These are challenging times for Greater Houston communities contending with yet another wave of COVID-19. The serious illness and loss of life is a tragedy for affected families, and it is taking a physical and emotional toll on medical professionals. As CEO of St. Luke’s Health, which includes Baylor St. Luke’s Medical Center (the research and teaching hospital for Baylor College of Medicine) and St. Joseph Health in Brazos Valley, I am seeing the number of patients with the coronavirus grow each day. Per data from the Texas state epidemiologist, 75% of new COVID-19 cases are reported to be a result of the highly transmissible Delta variant. The average age for admission in our hospitals has dropped by approximately 15 years, making 40-45 the age range most affected. While we’ve learned from the past COVID-19 surges, the Delta variant poses new challenges to our critical safety net, impacting both the cost of providing care and the number of doctors and nurses needed to staff hospitals. Last year, nearly 21,000 healthcare providers responded to the American Medical Association’s COVID-19 for Caregivers Survey. The respon- dents cited that coping with the fear of exposing themselves and their families to disease, as well as constant work overloads and burnout, are all part of their daily routines. The stress of working during a pandemic has caused many to retire early or leave the healthcare profession entirely. The result is that there are shortages in critical areas, such as nursing, and the overall cost of maintaining our hospital’s labor force has increased dramatically. We are actively working with our insurance companies regarding this escalating cost of providing healthcare and I remain hopeful that we will be able to partner with the payor community to ensure that we are paid fairly for this important work and continue to be in the best position to provide high value care to the communities that we serve. Our patients are the reason we come to work every day. Providing them with exceptional care is a responsibility we welcome and one that we will always honor as we work to ensure the trust of St. Luke’s Health is the best place to give and receive care and while I am always willing to talk about our caregivers and the best-value care and essential services they provide, it is very nice when someone else will do that for you. Caring for the Caregivers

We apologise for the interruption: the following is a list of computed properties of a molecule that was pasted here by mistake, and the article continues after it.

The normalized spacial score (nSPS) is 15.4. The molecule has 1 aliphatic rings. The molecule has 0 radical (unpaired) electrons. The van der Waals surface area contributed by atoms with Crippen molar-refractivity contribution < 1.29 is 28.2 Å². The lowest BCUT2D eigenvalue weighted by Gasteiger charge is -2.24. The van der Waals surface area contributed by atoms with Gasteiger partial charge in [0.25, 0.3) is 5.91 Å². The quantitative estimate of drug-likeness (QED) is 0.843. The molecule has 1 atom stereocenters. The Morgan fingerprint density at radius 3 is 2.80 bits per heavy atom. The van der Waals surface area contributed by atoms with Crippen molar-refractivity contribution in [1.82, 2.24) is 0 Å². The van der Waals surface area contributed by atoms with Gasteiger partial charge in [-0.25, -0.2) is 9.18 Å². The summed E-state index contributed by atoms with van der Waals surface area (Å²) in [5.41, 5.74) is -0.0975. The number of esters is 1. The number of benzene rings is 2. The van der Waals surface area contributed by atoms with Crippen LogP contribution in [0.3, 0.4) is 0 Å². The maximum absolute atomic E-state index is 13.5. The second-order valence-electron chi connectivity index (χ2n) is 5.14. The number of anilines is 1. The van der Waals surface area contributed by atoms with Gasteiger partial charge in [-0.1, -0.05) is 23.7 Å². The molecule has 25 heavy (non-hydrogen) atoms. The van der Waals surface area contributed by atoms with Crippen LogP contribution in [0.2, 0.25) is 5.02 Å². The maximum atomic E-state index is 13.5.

Each year, U.S. News and World Report reports on the nation’s best hospitals and best specialties. Last week, the magazine recognized Baylor St . Luke’s Medical Center (Baylor St . Luke’s) as a Best Hospital nationally for 2021-22. For the 2021-22 rankings and ratings, U.S. News evaluated more than 4,750 medical centers nationwide. Additionally, Baylor St. Luke’s was ranked nationally in the following specialties:
» Cancer (The Dan L Duncan Comprehensive Cancer Center), No. 25 » Cardiology & Heart Surgery, No. 13 nationally and top-ranked in Houston » Gastroenterology & GI Surgery, No. 24 » Geriatrics, No. 46 » Neurology & Neurosurgery, No. 33
Of course, I am proud of the U.S. News and World Report recognition, yet I am even more proud of what we are doing at St . Luke’s to make a positive impact on the health and well-being of our friends and neighbors. And we will continue to do so years into the future.
T. Douglas Lawson CEO, St. Luke’s Health
St. Luke’s Health comprises 16 hospitals located in Houston, Bryan/College Station, and East Texas, including the renowned Baylor St. Luke’s Medical Center (BSLMC). BSLMC is an academic health center providing quaternary care. We are a non-profit health system guided by our values of Compassion, Inclusion, Integrity, Excellence, and Collaboration.
COMMUNITY IMPACT NEWSPAPER • COMMUNITYIMPACT.COM
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